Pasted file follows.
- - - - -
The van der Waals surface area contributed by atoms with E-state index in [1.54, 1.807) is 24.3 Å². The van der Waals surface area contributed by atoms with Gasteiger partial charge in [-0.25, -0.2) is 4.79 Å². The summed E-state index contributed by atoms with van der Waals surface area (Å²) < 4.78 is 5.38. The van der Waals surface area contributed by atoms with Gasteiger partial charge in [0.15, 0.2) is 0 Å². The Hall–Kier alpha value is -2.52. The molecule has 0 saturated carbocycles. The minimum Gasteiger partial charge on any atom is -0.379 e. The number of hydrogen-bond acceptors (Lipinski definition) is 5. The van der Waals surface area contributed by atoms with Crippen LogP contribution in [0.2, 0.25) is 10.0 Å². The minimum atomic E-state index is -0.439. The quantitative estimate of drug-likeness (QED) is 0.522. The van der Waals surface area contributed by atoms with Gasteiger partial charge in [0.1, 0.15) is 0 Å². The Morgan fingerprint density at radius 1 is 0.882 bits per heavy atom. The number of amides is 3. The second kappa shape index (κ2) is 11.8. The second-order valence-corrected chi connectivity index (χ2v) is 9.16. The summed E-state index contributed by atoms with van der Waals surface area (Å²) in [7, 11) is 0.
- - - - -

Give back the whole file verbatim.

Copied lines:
The van der Waals surface area contributed by atoms with E-state index in [1.54, 1.807) is 24.3 Å². The van der Waals surface area contributed by atoms with Gasteiger partial charge in [-0.25, -0.2) is 4.79 Å². The summed E-state index contributed by atoms with van der Waals surface area (Å²) < 4.78 is 5.38. The van der Waals surface area contributed by atoms with Gasteiger partial charge in [0.15, 0.2) is 0 Å². The Hall–Kier alpha value is -2.52. The molecule has 0 saturated carbocycles. The minimum Gasteiger partial charge on any atom is -0.379 e. The number of hydrogen-bond acceptors (Lipinski definition) is 5. The van der Waals surface area contributed by atoms with Crippen LogP contribution in [0.2, 0.25) is 10.0 Å². The minimum atomic E-state index is -0.439. The quantitative estimate of drug-likeness (QED) is 0.522. The van der Waals surface area contributed by atoms with Gasteiger partial charge in [0.1, 0.15) is 0 Å². The Morgan fingerprint density at radius 1 is 0.882 bits per heavy atom. The number of amides is 3. The second kappa shape index (κ2) is 11.8. The second-order valence-corrected chi connectivity index (χ2v) is 9.16. The summed E-state index contributed by atoms with van der Waals surface area (Å²) in [7, 11) is 0.